Wrongfully Admitted to Sunbury Asylum
In 1945, Maraquita Sargeant, a mother of five young children, was admitted against her will to Sunbury Mental Asylum in Australia. Her youngest child, Tony, has spent the last 50 years of his life searching for answers.
Walking the grounds of the now vacant and dilapidated Sunbury, Tony claims his mother was the victim of an era where there were no contraceptives and divorce was not allowed. Having five children already, Maraquita was not willing to give birth again and soon after was admitted. In 1946, she wrote a letter to the governor of Victoria stating she had been “unjustly detained.” The governor responded with a letter to the mental hygiene director and stated the letter “appears to be from a sane person.” The hygiene director’s response can only be described as chilling:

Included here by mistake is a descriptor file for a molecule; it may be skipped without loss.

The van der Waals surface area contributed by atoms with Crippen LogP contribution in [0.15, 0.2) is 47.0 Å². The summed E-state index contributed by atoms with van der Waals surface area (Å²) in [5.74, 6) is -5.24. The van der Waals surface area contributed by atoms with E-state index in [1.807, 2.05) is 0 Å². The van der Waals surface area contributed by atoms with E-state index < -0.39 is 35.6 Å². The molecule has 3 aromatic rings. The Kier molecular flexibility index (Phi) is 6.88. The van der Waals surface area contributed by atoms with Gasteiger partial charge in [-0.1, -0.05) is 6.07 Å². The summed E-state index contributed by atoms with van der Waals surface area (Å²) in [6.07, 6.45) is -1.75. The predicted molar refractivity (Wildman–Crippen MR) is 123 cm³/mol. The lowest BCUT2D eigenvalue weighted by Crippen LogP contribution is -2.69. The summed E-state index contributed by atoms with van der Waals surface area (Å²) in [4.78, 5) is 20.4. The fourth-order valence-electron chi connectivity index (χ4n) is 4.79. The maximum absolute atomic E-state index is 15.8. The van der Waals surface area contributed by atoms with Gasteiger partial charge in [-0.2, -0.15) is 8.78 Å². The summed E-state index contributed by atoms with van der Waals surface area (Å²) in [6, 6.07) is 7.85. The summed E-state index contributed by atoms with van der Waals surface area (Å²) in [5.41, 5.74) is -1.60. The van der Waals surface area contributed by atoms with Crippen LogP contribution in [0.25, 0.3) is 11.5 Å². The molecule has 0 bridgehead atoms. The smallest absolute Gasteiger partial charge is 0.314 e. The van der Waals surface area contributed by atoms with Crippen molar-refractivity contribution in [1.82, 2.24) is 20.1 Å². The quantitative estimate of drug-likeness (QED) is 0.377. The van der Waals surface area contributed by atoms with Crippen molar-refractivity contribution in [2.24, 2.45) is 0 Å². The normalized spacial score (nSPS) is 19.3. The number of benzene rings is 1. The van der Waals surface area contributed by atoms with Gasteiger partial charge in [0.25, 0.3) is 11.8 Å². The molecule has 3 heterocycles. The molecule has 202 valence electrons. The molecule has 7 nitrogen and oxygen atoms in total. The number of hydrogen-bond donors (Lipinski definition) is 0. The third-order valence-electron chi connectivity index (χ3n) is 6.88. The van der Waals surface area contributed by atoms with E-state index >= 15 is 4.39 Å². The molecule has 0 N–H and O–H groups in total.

“She is definitely insane and if released would be a threat to certain prominent people’s reputations.”
With the director alerted to Maraquita’s attempt to write the governor, he shipped her to the Royal Melbourne Hospital where she received a lobotomy—a new and experimental procedure at the time that involved separating the front of her brain from the back. The operation was considered a failure. Maraquita spent her time at Sunbury in the sewing room repairing linen and ironing. Despite the injustice, Maraquita remained optimistic and in 1967 she was released. - Continue reading and watch the video at Smithsonian.com.
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